OPINION: Let’s look at all the available Cook Inlet gas

Gwen Holdmann’s commentary published June 6 in the ADN, “Embarking on a quest for cheap energy,” prompted me to continue delving into the Railbelt electrical system.

As I have mentioned before: Mandating the rate of adopting renewables will not provide cheap energy. It hasn’t worked anywhere else. California doesn’t have cheap energy and they do not have resilience. A plan must be developed. The plan that is developed must be based on study and research into the existing system, the technologies being considered, the impact on the system from “electrifying everything,” where the microgrids should be located within the system, and what will be the base source of power that is not variable and that will replace natural gas, coal or another fuel source.

Some of that planning needs to be done now, concerning the anticipated end of Cook Inlet natural gas. While Cook Inlet natural gas is currently in limited supply, there are yet undeveloped natural gas supplies that can be developed to ensure cheap energy until the day the new source is commissioned.

Hilcorp has announced that they intend to invest in additional natural gas wells. Indications are that this may not be enough. Permitting and funding of fossil fuel projects is currently being fought by many who do not fully understand energy, the economics of energy or the full benefit to humanity that abundant and cheap energy provides. Kay Cashman, in Petroleum News on Aug. 7 2022, wrote about Furie Operating Alaska LLC, the only Alaska-owned natural gas production company, and the significant increase in property tax on Furie’s properties. It is in the best interest of the Alaska citizens to support the efforts to unlock the necessary stores of natural gas.

It is therefore in the best interest of the state and all those involved in the Alaska Utilities Working Group to include Furie and its owner in the ongoing discussions about the future of natural gas in Cook Inlet. The maximum benefit of Furie’s natural gas would be as fuel for use at the utilities anchored here in Cook Inlet — cheap fuel that would benefit most, if not all Alaskans. The benefit to the state from taxes and fees is far below the benefit afforded by cheap energy. This is the same cheap energy Gwen Holdmann is looking for. This same cheap energy can used to develop and install the renewable energy sources that might one day replace Cook Inlet natural gas.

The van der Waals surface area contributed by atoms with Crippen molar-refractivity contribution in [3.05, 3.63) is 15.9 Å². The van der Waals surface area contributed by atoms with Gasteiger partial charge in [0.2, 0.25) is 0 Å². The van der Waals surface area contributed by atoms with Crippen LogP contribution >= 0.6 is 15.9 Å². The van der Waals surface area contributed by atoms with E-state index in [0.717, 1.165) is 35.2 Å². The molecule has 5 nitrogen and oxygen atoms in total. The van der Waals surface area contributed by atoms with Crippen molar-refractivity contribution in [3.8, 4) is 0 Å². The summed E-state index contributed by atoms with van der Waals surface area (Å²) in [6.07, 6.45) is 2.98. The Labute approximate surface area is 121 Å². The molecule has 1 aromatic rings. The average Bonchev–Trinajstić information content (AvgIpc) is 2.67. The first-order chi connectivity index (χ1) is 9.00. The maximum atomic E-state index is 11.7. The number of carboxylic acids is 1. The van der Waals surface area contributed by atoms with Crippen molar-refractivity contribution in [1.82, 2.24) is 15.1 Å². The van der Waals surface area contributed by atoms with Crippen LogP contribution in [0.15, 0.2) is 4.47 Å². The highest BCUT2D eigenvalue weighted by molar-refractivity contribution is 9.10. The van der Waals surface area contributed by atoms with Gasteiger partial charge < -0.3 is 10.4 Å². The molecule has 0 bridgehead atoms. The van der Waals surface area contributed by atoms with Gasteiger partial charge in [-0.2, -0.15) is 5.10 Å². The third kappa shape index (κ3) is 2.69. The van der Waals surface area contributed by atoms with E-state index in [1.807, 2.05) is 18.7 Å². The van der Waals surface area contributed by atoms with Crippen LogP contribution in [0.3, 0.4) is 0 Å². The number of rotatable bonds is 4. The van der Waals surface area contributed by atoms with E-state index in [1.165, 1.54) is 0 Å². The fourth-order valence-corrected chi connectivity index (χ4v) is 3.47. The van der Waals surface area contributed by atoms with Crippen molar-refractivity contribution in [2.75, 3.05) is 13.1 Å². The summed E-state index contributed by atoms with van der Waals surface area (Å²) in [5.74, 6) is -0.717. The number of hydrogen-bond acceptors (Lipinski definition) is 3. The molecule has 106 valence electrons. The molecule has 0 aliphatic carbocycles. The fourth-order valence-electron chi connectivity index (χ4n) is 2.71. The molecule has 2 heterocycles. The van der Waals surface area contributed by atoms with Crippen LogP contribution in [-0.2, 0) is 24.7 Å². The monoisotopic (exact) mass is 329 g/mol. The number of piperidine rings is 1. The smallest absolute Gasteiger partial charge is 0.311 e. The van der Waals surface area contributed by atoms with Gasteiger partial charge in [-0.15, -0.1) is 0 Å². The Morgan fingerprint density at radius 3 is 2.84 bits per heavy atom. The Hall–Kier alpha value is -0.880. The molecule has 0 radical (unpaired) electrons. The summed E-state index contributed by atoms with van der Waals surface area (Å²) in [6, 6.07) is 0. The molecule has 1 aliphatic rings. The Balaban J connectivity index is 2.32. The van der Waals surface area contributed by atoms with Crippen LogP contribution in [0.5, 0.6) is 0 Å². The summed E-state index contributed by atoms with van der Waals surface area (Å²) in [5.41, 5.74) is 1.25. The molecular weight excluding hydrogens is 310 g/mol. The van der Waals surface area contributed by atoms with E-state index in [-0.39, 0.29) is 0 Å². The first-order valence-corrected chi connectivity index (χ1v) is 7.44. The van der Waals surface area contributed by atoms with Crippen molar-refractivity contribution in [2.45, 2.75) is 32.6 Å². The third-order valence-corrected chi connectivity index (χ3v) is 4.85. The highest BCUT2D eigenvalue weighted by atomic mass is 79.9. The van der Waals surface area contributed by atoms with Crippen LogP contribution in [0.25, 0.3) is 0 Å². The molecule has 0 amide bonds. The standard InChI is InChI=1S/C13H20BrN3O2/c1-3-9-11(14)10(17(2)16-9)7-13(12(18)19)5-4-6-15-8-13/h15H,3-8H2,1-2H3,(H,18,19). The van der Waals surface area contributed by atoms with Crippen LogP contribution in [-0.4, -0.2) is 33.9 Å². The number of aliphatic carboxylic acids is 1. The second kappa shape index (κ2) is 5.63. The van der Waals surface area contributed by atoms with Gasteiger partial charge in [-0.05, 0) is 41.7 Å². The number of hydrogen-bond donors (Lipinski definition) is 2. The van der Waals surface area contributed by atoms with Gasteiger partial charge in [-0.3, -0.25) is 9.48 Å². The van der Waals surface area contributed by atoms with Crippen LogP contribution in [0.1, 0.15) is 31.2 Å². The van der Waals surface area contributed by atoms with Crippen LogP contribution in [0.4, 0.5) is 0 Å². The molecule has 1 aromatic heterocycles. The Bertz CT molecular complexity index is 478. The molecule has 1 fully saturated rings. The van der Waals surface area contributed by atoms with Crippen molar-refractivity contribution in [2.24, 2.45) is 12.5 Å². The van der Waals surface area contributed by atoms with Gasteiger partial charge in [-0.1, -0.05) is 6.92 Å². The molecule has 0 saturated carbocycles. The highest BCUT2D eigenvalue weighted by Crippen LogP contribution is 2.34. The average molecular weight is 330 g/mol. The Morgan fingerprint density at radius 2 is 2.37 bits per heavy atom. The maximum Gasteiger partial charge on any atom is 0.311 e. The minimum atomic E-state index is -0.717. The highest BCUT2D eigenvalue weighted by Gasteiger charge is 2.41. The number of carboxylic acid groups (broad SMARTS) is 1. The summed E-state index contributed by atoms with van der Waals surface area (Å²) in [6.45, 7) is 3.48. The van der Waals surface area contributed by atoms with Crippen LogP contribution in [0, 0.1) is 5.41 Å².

Other recent news that might be favorable to finding another long term, cheap energy source is the planned geothermal lease sale near Mount Spurr. It would be fantastic of if the result was development of 800 megawatts or more of geothermal power. A large geothermal energy source would provide a stable base power source that would work well with the variable renewable power sources which can be spread around the Railbelt to help develop microgrids through the Railbelt utilities. So let’s get enough Cook Inlet Natural gas to give us time to develop a geothermal power source base.

Robert Seitz, PE, is an electrical engineer and lifelong Alaskan.

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